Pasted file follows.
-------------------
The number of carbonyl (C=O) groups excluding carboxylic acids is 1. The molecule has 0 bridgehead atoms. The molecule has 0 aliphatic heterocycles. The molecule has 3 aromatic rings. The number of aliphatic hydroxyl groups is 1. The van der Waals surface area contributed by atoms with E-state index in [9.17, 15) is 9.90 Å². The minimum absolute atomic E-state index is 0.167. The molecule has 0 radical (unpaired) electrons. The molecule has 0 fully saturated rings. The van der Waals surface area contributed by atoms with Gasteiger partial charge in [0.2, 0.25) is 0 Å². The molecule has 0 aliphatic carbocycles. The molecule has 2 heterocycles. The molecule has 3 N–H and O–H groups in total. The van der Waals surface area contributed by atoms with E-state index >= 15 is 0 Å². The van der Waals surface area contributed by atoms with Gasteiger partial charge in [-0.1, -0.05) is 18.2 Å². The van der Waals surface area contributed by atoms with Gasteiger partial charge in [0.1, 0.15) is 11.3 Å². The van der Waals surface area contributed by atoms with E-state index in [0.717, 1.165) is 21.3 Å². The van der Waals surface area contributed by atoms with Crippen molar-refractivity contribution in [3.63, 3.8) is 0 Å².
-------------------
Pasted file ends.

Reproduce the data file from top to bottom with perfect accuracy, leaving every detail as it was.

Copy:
The number of carbonyl (C=O) groups excluding carboxylic acids is 1. The molecule has 0 bridgehead atoms. The molecule has 0 aliphatic heterocycles. The molecule has 3 aromatic rings. The number of aliphatic hydroxyl groups is 1. The van der Waals surface area contributed by atoms with E-state index in [9.17, 15) is 9.90 Å². The minimum absolute atomic E-state index is 0.167. The molecule has 0 radical (unpaired) electrons. The molecule has 0 fully saturated rings. The van der Waals surface area contributed by atoms with Gasteiger partial charge in [0.2, 0.25) is 0 Å². The molecule has 0 aliphatic carbocycles. The molecule has 2 heterocycles. The molecule has 3 N–H and O–H groups in total. The van der Waals surface area contributed by atoms with E-state index >= 15 is 0 Å². The van der Waals surface area contributed by atoms with Gasteiger partial charge in [-0.1, -0.05) is 18.2 Å². The van der Waals surface area contributed by atoms with Gasteiger partial charge in [0.1, 0.15) is 11.3 Å². The van der Waals surface area contributed by atoms with E-state index in [0.717, 1.165) is 21.3 Å². The van der Waals surface area contributed by atoms with Crippen molar-refractivity contribution in [3.63, 3.8) is 0 Å².